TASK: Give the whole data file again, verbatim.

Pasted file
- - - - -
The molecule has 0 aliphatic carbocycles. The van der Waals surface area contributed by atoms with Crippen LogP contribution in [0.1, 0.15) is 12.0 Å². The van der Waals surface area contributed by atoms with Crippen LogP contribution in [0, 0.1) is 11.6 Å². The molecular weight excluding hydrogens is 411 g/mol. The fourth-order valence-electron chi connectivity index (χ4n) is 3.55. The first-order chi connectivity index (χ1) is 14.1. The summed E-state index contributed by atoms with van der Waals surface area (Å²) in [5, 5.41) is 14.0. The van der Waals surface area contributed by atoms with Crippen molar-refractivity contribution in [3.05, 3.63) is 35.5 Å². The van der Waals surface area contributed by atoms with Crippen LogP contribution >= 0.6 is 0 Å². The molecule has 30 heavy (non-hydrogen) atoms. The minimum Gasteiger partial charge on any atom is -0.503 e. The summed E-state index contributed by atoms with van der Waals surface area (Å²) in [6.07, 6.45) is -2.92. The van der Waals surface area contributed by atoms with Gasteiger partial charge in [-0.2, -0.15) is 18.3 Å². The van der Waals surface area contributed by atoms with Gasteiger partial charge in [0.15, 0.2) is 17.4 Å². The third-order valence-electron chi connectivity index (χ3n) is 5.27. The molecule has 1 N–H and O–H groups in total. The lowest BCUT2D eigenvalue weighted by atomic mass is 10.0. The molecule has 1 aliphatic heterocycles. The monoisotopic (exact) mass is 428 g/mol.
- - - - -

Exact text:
The molecule has 0 aliphatic carbocycles. The van der Waals surface area contributed by atoms with Crippen LogP contribution in [0.1, 0.15) is 12.0 Å². The van der Waals surface area contributed by atoms with Crippen LogP contribution in [0, 0.1) is 11.6 Å². The molecular weight excluding hydrogens is 411 g/mol. The fourth-order valence-electron chi connectivity index (χ4n) is 3.55. The first-order chi connectivity index (χ1) is 14.1. The summed E-state index contributed by atoms with van der Waals surface area (Å²) in [5, 5.41) is 14.0. The van der Waals surface area contributed by atoms with Crippen molar-refractivity contribution in [3.05, 3.63) is 35.5 Å². The van der Waals surface area contributed by atoms with Crippen LogP contribution >= 0.6 is 0 Å². The molecule has 30 heavy (non-hydrogen) atoms. The minimum Gasteiger partial charge on any atom is -0.503 e. The summed E-state index contributed by atoms with van der Waals surface area (Å²) in [6.07, 6.45) is -2.92. The van der Waals surface area contributed by atoms with Gasteiger partial charge in [-0.2, -0.15) is 18.3 Å². The van der Waals surface area contributed by atoms with Gasteiger partial charge in [0.15, 0.2) is 17.4 Å². The third-order valence-electron chi connectivity index (χ3n) is 5.27. The molecule has 1 N–H and O–H groups in total. The lowest BCUT2D eigenvalue weighted by atomic mass is 10.0. The molecule has 1 aliphatic heterocycles. The monoisotopic (exact) mass is 428 g/mol.